HEREDITARY ANGIOEDEMA

By Gary M. White, MD


Hereditary angioedema (HA) is an inherited condition in which patients suffer from periodic attacks of angioedema, nausea, as well as abdominal and urinary symptoms.

Clinical

There are recurrent attacks of angioedema which is non-urticarial, non-pitting edema of a localized part of the body. One or more areas may be affected. Any part of the body, upper airway or bowels may be involved. The swelling usually is greatest 24-36 hours after onset and then usually resolves within 72 hours. Most patients have their onset in childhood, but diagnosis is typically delayed for years to decades. The skin may show a prodromal chicken-wire erythema prior to an attack. Attacks may occur spontaneously or triggered by dental or other trauma, stress, infection menstruation or pregnancy. Various medications including estrogen and angiotension-converting enzyme inhibitors may trigger attacks. Involvement of the GIT many lead to intractable abdominal pain, vomiting, nausea, diarrhea, and intestinal obstruction. Involvement of the airway may lead to difficulty breathing and even suffocation.

Workup

During attacks, C2, C4 and CH50 are low. C4 is usually low in between attacks and so it serves as a useful screen.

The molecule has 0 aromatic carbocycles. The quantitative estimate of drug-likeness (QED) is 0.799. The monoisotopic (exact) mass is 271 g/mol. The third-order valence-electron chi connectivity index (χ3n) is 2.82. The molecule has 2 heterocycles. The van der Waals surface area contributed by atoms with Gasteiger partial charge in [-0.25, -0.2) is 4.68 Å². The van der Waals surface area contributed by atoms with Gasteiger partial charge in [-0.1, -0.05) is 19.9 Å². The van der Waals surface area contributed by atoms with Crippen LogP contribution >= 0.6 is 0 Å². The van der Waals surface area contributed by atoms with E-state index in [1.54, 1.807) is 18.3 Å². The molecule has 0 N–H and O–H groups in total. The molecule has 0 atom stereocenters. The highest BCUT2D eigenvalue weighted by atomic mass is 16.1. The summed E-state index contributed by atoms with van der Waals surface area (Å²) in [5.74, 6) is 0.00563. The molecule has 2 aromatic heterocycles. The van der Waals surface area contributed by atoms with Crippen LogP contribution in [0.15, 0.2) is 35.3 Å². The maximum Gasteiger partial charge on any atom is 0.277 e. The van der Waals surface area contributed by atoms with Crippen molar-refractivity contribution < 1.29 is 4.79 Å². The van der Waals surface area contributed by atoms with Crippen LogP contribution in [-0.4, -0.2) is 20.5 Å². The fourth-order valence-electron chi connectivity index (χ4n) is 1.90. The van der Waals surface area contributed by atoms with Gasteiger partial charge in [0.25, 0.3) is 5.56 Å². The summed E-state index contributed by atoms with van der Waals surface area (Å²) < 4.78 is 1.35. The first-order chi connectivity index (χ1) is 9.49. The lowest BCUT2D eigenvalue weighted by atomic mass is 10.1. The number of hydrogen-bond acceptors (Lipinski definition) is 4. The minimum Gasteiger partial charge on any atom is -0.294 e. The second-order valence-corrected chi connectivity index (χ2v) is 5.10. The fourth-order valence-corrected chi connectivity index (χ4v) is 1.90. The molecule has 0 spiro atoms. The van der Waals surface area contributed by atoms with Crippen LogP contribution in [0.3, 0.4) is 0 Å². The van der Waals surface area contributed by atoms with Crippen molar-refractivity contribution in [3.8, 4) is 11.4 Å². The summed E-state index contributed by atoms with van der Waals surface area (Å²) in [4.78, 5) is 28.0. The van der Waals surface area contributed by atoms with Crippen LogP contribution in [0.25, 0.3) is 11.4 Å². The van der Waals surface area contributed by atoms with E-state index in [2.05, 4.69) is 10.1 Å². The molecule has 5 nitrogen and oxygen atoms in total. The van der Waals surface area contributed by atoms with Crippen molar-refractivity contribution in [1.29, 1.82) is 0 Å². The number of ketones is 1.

Treatment

The standard approach to urticaria and angioedema, e.g. antihistamines, epinephrine, is usually not helpful. Prophylactic administration of danazol or stanazol is very helpful as it stimulates production of C1 inhibitor. Patients may be on it long term or as prophylaxis before a dental procedure.

Lanadelumab, an investigational drug and monoclonal antibody that inhibits kallikrein, reduced attacks of hereditary angioedema with C1 inhibitor deficiency by 88-100% in a small, multicenter phase 1 trial [NEJM 2017;376;717].

Treatment of acute attacks may be with infusion of plasma derived or recombinant human C1 inhibitor.

In July 2014, the FDA approved the first recombinant human C1 esterase inhibitor for the treatment of acute angioedema attacks in adult and adolescent patients with HAE. This is an IV infused treatment.

Also subcutaneous icatibant or ecallantide are used. Icatibant (Firazyr®; Rentschler Biotechnologie GmBH, Laupheim, Germany) is a selective bradykinin B2-receptor antagonist, has been available in Denmark since 2008. Ecallantide (Kalbitor®; Dyax Corp, Burlington, Massachusetts) is a potent specific inhibitor of plasma kallikrein.

References

Saxophone Penis. Acute swelling of the penis may cause it to appear like a saxophone. This is most commonly a result of allergic contact dermatitis from rhus, but may also occur in the setting of hereditary angioedema as shown here. Indian Dermatol Online J 2015;6:462-3

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